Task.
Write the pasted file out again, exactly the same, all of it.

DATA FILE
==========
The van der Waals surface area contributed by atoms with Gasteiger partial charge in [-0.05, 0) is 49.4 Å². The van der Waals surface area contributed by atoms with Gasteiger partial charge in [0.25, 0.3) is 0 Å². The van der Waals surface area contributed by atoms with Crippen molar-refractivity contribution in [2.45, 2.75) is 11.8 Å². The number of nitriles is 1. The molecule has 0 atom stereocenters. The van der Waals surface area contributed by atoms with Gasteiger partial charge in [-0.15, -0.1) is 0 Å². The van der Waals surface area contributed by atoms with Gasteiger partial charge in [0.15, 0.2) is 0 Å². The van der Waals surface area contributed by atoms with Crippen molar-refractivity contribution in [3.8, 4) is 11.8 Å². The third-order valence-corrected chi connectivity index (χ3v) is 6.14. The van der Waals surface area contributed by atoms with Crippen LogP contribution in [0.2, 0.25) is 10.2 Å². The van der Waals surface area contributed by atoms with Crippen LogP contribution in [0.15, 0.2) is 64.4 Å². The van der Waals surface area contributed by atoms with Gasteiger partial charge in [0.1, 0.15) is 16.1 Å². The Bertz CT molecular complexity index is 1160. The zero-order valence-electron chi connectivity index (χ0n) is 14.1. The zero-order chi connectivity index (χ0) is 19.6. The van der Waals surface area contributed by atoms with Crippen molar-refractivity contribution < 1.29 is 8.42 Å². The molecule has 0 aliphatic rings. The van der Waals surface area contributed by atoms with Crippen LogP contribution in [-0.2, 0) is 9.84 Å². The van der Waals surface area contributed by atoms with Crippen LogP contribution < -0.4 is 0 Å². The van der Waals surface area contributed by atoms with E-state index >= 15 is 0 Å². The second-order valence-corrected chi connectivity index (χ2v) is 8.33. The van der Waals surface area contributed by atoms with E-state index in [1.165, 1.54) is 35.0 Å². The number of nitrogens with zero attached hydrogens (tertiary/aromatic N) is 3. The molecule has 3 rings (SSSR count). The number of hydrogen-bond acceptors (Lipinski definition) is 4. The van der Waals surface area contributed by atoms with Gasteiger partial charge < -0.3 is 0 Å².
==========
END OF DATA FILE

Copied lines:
The van der Waals surface area contributed by atoms with Gasteiger partial charge in [-0.05, 0) is 49.4 Å². The van der Waals surface area contributed by atoms with Gasteiger partial charge in [0.25, 0.3) is 0 Å². The van der Waals surface area contributed by atoms with Crippen molar-refractivity contribution in [2.45, 2.75) is 11.8 Å². The number of nitriles is 1. The molecule has 0 atom stereocenters. The van der Waals surface area contributed by atoms with Gasteiger partial charge in [-0.15, -0.1) is 0 Å². The van der Waals surface area contributed by atoms with Gasteiger partial charge in [0.15, 0.2) is 0 Å². The van der Waals surface area contributed by atoms with Crippen molar-refractivity contribution in [3.8, 4) is 11.8 Å². The third-order valence-corrected chi connectivity index (χ3v) is 6.14. The van der Waals surface area contributed by atoms with Crippen LogP contribution in [0.2, 0.25) is 10.2 Å². The van der Waals surface area contributed by atoms with Crippen LogP contribution in [0.15, 0.2) is 64.4 Å². The van der Waals surface area contributed by atoms with Gasteiger partial charge in [0.1, 0.15) is 16.1 Å². The Bertz CT molecular complexity index is 1160. The zero-order valence-electron chi connectivity index (χ0n) is 14.1. The zero-order chi connectivity index (χ0) is 19.6. The van der Waals surface area contributed by atoms with Crippen molar-refractivity contribution < 1.29 is 8.42 Å². The molecule has 0 aliphatic rings. The van der Waals surface area contributed by atoms with Crippen LogP contribution in [-0.2, 0) is 9.84 Å². The van der Waals surface area contributed by atoms with Crippen LogP contribution < -0.4 is 0 Å². The van der Waals surface area contributed by atoms with E-state index >= 15 is 0 Å². The second-order valence-corrected chi connectivity index (χ2v) is 8.33. The van der Waals surface area contributed by atoms with E-state index in [1.165, 1.54) is 35.0 Å². The number of nitrogens with zero attached hydrogens (tertiary/aromatic N) is 3. The molecule has 3 rings (SSSR count). The number of hydrogen-bond acceptors (Lipinski definition) is 4. The van der Waals surface area contributed by atoms with Gasteiger partial charge < -0.3 is 0 Å².